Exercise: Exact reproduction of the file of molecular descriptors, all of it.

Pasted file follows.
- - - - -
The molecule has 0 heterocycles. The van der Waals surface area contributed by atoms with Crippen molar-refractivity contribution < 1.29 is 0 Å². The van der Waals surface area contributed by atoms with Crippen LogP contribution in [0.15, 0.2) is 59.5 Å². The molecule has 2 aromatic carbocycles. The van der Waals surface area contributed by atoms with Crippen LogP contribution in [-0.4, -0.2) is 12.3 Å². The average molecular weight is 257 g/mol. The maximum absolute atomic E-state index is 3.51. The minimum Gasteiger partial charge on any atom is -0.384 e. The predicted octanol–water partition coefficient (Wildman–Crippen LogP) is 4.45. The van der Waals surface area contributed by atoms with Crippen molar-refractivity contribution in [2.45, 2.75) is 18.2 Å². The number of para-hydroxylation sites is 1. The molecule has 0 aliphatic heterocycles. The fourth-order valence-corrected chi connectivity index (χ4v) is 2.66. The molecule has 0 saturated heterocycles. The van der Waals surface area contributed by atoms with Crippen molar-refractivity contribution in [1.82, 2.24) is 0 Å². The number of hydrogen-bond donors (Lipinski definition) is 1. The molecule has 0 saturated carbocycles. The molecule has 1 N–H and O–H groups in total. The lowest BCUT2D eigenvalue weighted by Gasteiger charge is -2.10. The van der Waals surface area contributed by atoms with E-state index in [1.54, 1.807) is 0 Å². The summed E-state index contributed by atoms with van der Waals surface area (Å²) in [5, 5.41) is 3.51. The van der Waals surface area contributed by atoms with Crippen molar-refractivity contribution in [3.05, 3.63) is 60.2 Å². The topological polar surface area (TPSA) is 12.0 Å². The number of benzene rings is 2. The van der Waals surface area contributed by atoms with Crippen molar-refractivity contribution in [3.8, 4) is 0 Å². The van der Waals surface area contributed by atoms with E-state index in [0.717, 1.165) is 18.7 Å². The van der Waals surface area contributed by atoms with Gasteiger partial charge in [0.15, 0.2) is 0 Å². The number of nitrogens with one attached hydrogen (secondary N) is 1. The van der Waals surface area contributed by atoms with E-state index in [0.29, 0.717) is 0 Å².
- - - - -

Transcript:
The molecule has 0 heterocycles. The van der Waals surface area contributed by atoms with Crippen molar-refractivity contribution < 1.29 is 0 Å². The van der Waals surface area contributed by atoms with Crippen LogP contribution in [0.15, 0.2) is 59.5 Å². The molecule has 2 aromatic carbocycles. The van der Waals surface area contributed by atoms with Crippen LogP contribution in [-0.4, -0.2) is 12.3 Å². The average molecular weight is 257 g/mol. The maximum absolute atomic E-state index is 3.51. The minimum Gasteiger partial charge on any atom is -0.384 e. The predicted octanol–water partition coefficient (Wildman–Crippen LogP) is 4.45. The van der Waals surface area contributed by atoms with Crippen molar-refractivity contribution in [2.45, 2.75) is 18.2 Å². The number of para-hydroxylation sites is 1. The molecule has 0 aliphatic heterocycles. The fourth-order valence-corrected chi connectivity index (χ4v) is 2.66. The molecule has 0 saturated heterocycles. The van der Waals surface area contributed by atoms with Crippen molar-refractivity contribution in [1.82, 2.24) is 0 Å². The number of hydrogen-bond donors (Lipinski definition) is 1. The molecule has 0 saturated carbocycles. The molecule has 1 N–H and O–H groups in total. The lowest BCUT2D eigenvalue weighted by Gasteiger charge is -2.10. The van der Waals surface area contributed by atoms with E-state index in [1.54, 1.807) is 0 Å². The summed E-state index contributed by atoms with van der Waals surface area (Å²) in [5, 5.41) is 3.51. The van der Waals surface area contributed by atoms with Crippen molar-refractivity contribution in [3.05, 3.63) is 60.2 Å². The topological polar surface area (TPSA) is 12.0 Å². The number of benzene rings is 2. The van der Waals surface area contributed by atoms with Crippen molar-refractivity contribution in [3.8, 4) is 0 Å². The van der Waals surface area contributed by atoms with E-state index in [0.717, 1.165) is 18.7 Å². The van der Waals surface area contributed by atoms with Gasteiger partial charge in [0.15, 0.2) is 0 Å². The number of nitrogens with one attached hydrogen (secondary N) is 1. The van der Waals surface area contributed by atoms with E-state index in [0.29, 0.717) is 0 Å².